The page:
Showing posts from December, 2015


Recently I have been lucky enough to attend a short but very interesting course of writing articles and blogs.    We each had to prepare something for the other members of the class to critic, very scary but most useful. This happened the day after I posted my latest on India and the tutor said that my comment ‘’Even the spinning wheel became a weapon in the struggle for women’s freedom’’ was most interesting and should be explored further. The tutor also said that I should write more about the opening up of trade between Europe, England in particular, and India and this I promise to do at a later date, however her comment about weaving, stitching and embroidery helping largely in women’s flight for both financial and social freedom intrigued me and made me want to follow it further. Nothing is new, as early as the 13 th century in England, Opus Anglicanum   as English Medieval embroidery was called, was without doubt some of the finest examples of English needlework for all times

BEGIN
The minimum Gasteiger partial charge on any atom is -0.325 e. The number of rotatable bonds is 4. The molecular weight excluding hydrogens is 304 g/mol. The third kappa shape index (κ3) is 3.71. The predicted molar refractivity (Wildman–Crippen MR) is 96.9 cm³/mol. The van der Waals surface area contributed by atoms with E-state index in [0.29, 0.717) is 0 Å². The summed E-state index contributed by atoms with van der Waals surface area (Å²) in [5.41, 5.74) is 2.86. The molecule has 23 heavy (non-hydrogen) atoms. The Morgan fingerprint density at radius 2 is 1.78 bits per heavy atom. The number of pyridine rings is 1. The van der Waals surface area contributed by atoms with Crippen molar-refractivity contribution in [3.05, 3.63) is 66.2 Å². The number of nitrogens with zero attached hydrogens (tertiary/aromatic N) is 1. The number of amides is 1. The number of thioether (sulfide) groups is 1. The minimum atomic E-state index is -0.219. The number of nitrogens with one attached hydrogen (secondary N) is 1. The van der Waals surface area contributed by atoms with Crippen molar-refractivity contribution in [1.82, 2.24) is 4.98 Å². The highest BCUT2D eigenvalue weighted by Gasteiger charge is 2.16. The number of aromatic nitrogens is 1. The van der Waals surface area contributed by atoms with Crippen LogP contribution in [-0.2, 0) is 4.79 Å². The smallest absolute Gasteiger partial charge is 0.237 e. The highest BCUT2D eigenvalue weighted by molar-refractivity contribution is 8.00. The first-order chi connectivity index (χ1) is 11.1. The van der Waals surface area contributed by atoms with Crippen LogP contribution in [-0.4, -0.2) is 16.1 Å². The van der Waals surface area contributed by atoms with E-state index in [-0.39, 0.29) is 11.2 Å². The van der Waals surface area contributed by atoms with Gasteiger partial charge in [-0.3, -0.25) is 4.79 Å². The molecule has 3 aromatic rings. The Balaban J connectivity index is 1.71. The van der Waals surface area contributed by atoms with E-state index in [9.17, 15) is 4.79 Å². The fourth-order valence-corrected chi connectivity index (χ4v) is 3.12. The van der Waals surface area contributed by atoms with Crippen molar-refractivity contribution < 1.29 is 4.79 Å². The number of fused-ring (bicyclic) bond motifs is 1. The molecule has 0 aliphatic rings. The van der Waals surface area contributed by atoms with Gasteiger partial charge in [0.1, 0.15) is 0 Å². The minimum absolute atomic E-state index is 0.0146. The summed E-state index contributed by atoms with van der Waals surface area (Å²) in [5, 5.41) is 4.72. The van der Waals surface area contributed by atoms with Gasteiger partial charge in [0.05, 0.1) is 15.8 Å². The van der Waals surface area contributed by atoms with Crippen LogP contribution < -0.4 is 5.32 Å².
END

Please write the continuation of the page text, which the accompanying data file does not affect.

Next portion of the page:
India mania has hit! We both see and hear a great deal about India; their politics, culture and history.   Their Prime Minister Narendra Modi has just been on a State visit to England resulting in excellent trade agreements – the first visit by an Indian PM for more than a decade.   In addition the Victoria & Albert Museum here in London has also catered to our long term interest in all decorative crafts with the current exhibition Textiles of India and the Bejewelled Treasures, the collection of Al Thani which opened last week. The Textile exhibition is so comprehensive and beautifully displayed, for once I visited it twice – there was so much to enjoy.   Every stage of existence, birth, betrothal, marriage and death is marked in lndia with gifts of cloth. The exhibits show the love of colour and texture all augmenting life’s rich pageant.     Even the spinning wheel became a weapon in the struggle for women’s freedom. I have been lucky enough to visit the Northern areas